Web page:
Cons:
RabbitMQ’s high availability support is terrible. It’s a single point of failure no matter how you turn it because it cannot merge conflicting queues that result from a split-brain situation. Partitions can happen not just on network outage, but also in high-load situations.
RabbitMQ does not persist messages to disk.

# Kafka: Scala
With Kafka, you can do both real-time and batch processing. Kafka runs on JVM (Scala to be specific). Ingest tons of data, route via publish-subscribe (or queuing). The broker barely knows anything about the consumer. All that’s really stored is an “offset” value that specifies where in the log the consumer left off.
Unlike many integration brokers that assume consumers are mostly online, Kafka can successfully persist a lot of data and supports “replay” scenarios.
The architecture is fairly unique; Topics are arranged in partitions (for parallelism), and partitions are replicated across nodes (for high availability).

Kafka is used by Unicorn startups, IOT, health, and large financial organizations ( LinkedIn, FB, Netflix, GE, Bank OF America, Fannie Mae, Chase Bank .. and so on…)
NATS is a very small infrastructure compared to Kafka. Kafka is more matured compared to Nats and performs very well with huge data streams.
NATS Server has a subset of the features in Kafka as it is focused on a narrower set of use cases.
NATS has been designed for scenarios where high performance and low latency are critical but losing some data is fine if needed in order to keep up with data-what the NATS documentation describes as “fire and forget”. Architecturally, that’s because NATS doesn’t have a persistence layer to use to store data durably.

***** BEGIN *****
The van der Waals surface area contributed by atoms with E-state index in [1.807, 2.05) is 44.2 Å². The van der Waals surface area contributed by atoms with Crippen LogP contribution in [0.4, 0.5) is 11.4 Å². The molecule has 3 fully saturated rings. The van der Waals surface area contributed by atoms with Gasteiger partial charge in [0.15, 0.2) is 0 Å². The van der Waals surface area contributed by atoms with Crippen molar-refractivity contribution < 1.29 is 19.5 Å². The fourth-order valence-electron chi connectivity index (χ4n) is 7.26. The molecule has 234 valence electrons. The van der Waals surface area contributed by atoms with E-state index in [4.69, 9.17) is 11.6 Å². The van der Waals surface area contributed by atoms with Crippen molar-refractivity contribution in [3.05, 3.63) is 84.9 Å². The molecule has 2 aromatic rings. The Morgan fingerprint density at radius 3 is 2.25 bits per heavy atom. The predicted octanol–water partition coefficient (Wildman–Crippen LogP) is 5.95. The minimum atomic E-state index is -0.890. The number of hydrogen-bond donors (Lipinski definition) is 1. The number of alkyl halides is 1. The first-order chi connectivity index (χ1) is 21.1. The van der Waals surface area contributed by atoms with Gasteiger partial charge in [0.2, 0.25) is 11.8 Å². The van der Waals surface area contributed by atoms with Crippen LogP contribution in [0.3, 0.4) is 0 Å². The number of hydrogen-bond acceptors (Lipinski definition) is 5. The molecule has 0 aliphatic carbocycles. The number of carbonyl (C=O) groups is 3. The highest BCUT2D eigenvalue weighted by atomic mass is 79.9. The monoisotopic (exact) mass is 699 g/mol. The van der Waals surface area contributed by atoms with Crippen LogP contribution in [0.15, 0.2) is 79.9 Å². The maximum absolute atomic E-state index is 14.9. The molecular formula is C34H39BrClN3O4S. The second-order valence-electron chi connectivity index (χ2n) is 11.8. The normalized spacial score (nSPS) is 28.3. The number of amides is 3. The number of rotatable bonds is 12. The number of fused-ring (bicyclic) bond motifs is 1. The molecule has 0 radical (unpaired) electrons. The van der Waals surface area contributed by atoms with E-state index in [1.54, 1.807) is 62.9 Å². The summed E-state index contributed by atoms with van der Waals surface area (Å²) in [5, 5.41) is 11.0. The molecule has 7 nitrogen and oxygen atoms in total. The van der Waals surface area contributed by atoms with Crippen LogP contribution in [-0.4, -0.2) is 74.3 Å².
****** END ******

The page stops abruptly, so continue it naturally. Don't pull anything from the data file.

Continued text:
While Kafka does have a persistence layer (using storage on the cluster).
To fully guarantee that a message won’t be lost, it looks like you need to declare the queue as durable + to mark your message as persistent + use publisher confirms. And this costs several hundreds of milliseconds of latency.

The only queue or pub/sub system that is relatively safe from partition errors is Kafka. Kafka is just a really solid piece of engineering when you need 5–50 servers. With that many servers, you can handle millions of messages per second that usually enough for a mid-size company.

Kafka is completely unsuitable for RPC, for several reasons. First, its data model shards queues into partitions, each of which can be consumed by just a single consumer. Assume we have partitions 1 and 2. P1 is empty, P2 has a ton of messages. You will now have one consumer C1 which is idle, while C2 is doing work. C1 can’t take any of C2’s work because it can only process its own partition. In other words: A single slow consumer can block a significant portion of the queue. Kafka is designed for fast (or at least evenly performant) consumers.

* NATS vs. Kafka
NATS recently joined CNCF (which host projects like Kubernetes, Prometheus etc. — look at the dominance of Golang here!)